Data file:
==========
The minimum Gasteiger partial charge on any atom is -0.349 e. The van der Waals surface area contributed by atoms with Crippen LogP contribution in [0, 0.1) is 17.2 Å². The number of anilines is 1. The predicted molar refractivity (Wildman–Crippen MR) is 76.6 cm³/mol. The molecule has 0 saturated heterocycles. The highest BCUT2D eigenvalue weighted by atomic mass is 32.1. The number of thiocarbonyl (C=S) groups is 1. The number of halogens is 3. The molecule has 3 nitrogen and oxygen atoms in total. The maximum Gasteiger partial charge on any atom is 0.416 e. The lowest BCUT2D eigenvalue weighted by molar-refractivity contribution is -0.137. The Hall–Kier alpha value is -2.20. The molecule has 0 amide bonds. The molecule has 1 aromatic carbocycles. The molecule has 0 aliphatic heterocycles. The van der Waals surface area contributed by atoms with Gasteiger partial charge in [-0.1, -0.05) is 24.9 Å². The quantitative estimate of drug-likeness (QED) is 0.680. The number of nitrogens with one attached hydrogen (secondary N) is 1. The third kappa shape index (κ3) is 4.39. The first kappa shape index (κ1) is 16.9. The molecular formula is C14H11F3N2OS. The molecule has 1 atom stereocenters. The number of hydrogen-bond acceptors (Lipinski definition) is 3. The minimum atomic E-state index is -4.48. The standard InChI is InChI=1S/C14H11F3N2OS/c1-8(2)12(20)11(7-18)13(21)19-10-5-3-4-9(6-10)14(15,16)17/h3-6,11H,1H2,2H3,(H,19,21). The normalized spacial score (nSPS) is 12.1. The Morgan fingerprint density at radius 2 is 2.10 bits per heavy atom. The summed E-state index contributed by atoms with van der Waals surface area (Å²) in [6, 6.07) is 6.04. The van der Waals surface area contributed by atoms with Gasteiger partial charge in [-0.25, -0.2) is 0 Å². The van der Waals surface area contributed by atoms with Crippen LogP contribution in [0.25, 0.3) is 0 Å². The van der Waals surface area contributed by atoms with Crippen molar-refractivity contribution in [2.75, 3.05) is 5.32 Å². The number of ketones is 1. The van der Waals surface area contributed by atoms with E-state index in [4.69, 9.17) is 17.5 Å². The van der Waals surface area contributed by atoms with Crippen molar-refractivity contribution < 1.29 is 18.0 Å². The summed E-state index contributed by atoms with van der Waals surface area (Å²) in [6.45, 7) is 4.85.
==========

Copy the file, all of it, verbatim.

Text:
The minimum Gasteiger partial charge on any atom is -0.349 e. The van der Waals surface area contributed by atoms with Crippen LogP contribution in [0, 0.1) is 17.2 Å². The number of anilines is 1. The predicted molar refractivity (Wildman–Crippen MR) is 76.6 cm³/mol. The molecule has 0 saturated heterocycles. The highest BCUT2D eigenvalue weighted by atomic mass is 32.1. The number of thiocarbonyl (C=S) groups is 1. The number of halogens is 3. The molecule has 3 nitrogen and oxygen atoms in total. The maximum Gasteiger partial charge on any atom is 0.416 e. The lowest BCUT2D eigenvalue weighted by molar-refractivity contribution is -0.137. The Hall–Kier alpha value is -2.20. The molecule has 0 amide bonds. The molecule has 1 aromatic carbocycles. The molecule has 0 aliphatic heterocycles. The van der Waals surface area contributed by atoms with Gasteiger partial charge in [-0.1, -0.05) is 24.9 Å². The quantitative estimate of drug-likeness (QED) is 0.680. The number of nitrogens with one attached hydrogen (secondary N) is 1. The third kappa shape index (κ3) is 4.39. The first kappa shape index (κ1) is 16.9. The molecular formula is C14H11F3N2OS. The molecule has 1 atom stereocenters. The number of hydrogen-bond acceptors (Lipinski definition) is 3. The minimum atomic E-state index is -4.48. The standard InChI is InChI=1S/C14H11F3N2OS/c1-8(2)12(20)11(7-18)13(21)19-10-5-3-4-9(6-10)14(15,16)17/h3-6,11H,1H2,2H3,(H,19,21). The normalized spacial score (nSPS) is 12.1. The Morgan fingerprint density at radius 2 is 2.10 bits per heavy atom. The summed E-state index contributed by atoms with van der Waals surface area (Å²) in [6, 6.07) is 6.04. The van der Waals surface area contributed by atoms with Gasteiger partial charge in [-0.25, -0.2) is 0 Å². The van der Waals surface area contributed by atoms with Crippen LogP contribution in [0.25, 0.3) is 0 Å². The van der Waals surface area contributed by atoms with Crippen molar-refractivity contribution in [2.75, 3.05) is 5.32 Å². The number of ketones is 1. The van der Waals surface area contributed by atoms with E-state index in [4.69, 9.17) is 17.5 Å². The van der Waals surface area contributed by atoms with Crippen molar-refractivity contribution < 1.29 is 18.0 Å². The summed E-state index contributed by atoms with van der Waals surface area (Å²) in [6.45, 7) is 4.85.